WASHINGTON (AP) — The Constitution says the chief justice is to preside at the impeachment trial of a president. But what about an ex-president?
Like so much else about the Constitution, the answer is subject to interpretation.
If President Donald Trump’s trial begins after Jan. 20, it’s not clear whether Chief Justice John Roberts would make his way to the Senate chamber as he did last year for Trump’s first trial.
Impeachment scholars, law professors and political scientists offer differing views.
The choices appear to be Roberts, Kamala Harris, who by then will be vice president, or Sen. Patrick Leahy, D-Vt., who will be the Senate’s president pro tem once the Democrats gain control of the Senate.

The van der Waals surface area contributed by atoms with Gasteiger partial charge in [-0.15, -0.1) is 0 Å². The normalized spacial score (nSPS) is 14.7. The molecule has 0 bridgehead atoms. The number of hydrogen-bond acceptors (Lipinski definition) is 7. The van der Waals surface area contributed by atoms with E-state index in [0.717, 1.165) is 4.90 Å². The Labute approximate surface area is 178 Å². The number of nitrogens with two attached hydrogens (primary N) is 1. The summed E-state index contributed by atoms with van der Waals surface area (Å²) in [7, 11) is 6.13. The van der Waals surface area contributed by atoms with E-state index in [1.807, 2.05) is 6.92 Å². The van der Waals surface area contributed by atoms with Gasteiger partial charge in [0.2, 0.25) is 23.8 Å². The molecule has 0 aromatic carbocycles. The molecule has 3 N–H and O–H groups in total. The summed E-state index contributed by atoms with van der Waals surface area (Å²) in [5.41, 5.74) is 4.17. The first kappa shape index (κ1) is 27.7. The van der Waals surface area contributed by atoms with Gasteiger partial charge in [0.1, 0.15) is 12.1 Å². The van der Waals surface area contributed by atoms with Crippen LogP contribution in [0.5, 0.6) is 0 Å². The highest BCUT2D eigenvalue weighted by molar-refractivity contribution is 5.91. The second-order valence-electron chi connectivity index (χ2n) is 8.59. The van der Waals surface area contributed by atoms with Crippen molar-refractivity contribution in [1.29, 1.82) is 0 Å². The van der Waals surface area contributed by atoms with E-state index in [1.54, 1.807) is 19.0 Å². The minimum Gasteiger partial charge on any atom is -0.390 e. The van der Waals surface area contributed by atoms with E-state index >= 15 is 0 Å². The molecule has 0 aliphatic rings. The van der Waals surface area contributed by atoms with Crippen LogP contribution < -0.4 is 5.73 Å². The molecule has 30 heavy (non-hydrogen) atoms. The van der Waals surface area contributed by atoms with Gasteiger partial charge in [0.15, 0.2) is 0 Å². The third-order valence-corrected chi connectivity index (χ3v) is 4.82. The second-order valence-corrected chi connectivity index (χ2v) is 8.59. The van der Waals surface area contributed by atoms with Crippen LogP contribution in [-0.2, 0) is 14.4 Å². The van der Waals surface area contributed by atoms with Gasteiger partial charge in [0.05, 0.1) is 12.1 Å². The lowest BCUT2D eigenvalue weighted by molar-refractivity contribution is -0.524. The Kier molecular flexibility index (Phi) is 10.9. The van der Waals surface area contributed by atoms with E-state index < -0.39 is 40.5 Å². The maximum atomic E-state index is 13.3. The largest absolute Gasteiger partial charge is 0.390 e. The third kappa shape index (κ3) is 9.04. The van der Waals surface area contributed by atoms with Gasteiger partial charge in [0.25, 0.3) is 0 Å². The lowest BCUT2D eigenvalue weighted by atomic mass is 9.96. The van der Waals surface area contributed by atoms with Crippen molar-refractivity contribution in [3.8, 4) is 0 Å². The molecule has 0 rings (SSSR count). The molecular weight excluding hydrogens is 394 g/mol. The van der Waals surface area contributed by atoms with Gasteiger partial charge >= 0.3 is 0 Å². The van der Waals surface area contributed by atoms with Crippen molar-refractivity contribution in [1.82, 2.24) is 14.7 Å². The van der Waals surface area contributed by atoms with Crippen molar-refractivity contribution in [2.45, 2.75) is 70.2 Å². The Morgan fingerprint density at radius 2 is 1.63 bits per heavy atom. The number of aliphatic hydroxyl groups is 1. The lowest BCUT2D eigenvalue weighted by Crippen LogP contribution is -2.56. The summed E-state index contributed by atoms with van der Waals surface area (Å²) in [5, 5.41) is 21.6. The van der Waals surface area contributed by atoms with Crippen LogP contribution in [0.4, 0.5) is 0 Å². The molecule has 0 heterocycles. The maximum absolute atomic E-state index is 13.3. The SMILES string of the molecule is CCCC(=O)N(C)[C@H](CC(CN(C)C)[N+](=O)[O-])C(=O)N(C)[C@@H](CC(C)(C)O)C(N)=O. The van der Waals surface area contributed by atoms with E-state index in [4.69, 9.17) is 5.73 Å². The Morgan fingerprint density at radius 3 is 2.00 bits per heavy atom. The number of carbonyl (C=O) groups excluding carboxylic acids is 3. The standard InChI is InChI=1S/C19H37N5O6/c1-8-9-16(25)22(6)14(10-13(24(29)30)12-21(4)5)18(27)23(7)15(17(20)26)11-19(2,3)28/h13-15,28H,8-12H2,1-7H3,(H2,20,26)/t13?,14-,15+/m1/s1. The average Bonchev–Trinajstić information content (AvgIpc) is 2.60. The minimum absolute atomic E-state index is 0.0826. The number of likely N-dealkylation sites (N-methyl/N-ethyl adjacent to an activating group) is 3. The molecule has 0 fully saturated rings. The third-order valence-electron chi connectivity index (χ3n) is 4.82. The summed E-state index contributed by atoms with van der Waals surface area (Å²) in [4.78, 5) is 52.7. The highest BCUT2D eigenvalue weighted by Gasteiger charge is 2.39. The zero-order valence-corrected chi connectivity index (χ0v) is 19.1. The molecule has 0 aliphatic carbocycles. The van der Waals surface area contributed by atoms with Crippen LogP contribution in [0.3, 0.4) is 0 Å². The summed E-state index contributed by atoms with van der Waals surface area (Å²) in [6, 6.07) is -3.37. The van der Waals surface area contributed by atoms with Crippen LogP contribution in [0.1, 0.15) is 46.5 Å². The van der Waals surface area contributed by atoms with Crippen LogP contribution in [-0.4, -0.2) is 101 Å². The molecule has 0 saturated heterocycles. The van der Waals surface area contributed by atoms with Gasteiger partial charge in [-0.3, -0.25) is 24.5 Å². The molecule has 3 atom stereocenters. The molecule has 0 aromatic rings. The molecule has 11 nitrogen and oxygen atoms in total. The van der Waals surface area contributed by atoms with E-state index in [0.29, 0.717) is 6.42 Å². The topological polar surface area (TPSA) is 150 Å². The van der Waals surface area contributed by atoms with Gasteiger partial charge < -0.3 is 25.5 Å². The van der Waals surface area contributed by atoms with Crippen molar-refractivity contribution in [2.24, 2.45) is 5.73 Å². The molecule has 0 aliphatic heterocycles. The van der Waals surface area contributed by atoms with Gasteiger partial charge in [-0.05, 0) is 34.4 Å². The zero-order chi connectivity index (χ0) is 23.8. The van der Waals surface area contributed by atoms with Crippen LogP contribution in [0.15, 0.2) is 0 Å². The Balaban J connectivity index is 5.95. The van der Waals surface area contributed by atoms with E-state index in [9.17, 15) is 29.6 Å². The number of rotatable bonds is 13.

The issue is “unsettled, completely without precedent, and unspecific in existing Senate rules and precedents,” Princeton University political scientist Keith Whittington wrote in an email.
One reason that the Constitution specifies the chief justice to run the president’s trial is that the person who otherwise presides over the Senate is the vice president — the very person who would assume the presidency if the chief executive is convicted. That’s a bit unseemly.
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